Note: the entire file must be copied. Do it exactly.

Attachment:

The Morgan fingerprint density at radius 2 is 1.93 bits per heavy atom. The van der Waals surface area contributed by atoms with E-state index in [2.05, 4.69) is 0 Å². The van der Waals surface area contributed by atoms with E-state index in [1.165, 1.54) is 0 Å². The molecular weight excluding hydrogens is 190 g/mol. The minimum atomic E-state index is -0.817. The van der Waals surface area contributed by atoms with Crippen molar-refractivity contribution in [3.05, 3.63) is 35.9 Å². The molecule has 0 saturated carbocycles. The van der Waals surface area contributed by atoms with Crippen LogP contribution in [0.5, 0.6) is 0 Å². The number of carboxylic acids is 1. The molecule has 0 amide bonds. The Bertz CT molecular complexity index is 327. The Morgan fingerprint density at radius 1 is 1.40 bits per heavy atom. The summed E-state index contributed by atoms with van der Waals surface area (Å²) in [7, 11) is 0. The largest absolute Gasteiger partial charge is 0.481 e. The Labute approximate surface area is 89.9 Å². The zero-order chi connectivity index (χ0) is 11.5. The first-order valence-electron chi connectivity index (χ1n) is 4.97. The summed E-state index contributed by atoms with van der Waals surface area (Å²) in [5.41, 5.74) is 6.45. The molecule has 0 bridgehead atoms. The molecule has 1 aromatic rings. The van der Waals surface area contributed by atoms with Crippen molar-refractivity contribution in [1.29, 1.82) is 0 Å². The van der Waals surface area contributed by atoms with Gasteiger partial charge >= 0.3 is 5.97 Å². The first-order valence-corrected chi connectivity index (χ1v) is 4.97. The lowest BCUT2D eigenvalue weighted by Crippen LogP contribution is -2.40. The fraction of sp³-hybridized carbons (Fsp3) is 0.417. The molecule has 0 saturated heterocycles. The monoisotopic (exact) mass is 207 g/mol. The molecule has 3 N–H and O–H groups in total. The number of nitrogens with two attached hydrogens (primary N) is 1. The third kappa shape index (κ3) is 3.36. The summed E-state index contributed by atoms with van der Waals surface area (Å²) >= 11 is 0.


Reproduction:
The Morgan fingerprint density at radius 2 is 1.93 bits per heavy atom. The van der Waals surface area contributed by atoms with E-state index in [2.05, 4.69) is 0 Å². The van der Waals surface area contributed by atoms with E-state index in [1.165, 1.54) is 0 Å². The molecular weight excluding hydrogens is 190 g/mol. The minimum atomic E-state index is -0.817. The van der Waals surface area contributed by atoms with Crippen molar-refractivity contribution in [3.05, 3.63) is 35.9 Å². The molecule has 0 saturated carbocycles. The van der Waals surface area contributed by atoms with Crippen LogP contribution in [0.5, 0.6) is 0 Å². The number of carboxylic acids is 1. The molecule has 0 amide bonds. The Bertz CT molecular complexity index is 327. The Morgan fingerprint density at radius 1 is 1.40 bits per heavy atom. The summed E-state index contributed by atoms with van der Waals surface area (Å²) in [7, 11) is 0. The largest absolute Gasteiger partial charge is 0.481 e. The Labute approximate surface area is 89.9 Å². The zero-order chi connectivity index (χ0) is 11.5. The first-order valence-electron chi connectivity index (χ1n) is 4.97. The summed E-state index contributed by atoms with van der Waals surface area (Å²) in [5.41, 5.74) is 6.45. The molecule has 0 bridgehead atoms. The molecule has 1 aromatic rings. The van der Waals surface area contributed by atoms with Crippen molar-refractivity contribution in [1.29, 1.82) is 0 Å². The van der Waals surface area contributed by atoms with Gasteiger partial charge >= 0.3 is 5.97 Å². The first-order valence-corrected chi connectivity index (χ1v) is 4.97. The lowest BCUT2D eigenvalue weighted by Crippen LogP contribution is -2.40. The fraction of sp³-hybridized carbons (Fsp3) is 0.417. The molecule has 0 saturated heterocycles. The monoisotopic (exact) mass is 207 g/mol. The molecule has 3 N–H and O–H groups in total. The number of nitrogens with two attached hydrogens (primary N) is 1. The third kappa shape index (κ3) is 3.36. The summed E-state index contributed by atoms with van der Waals surface area (Å²) >= 11 is 0.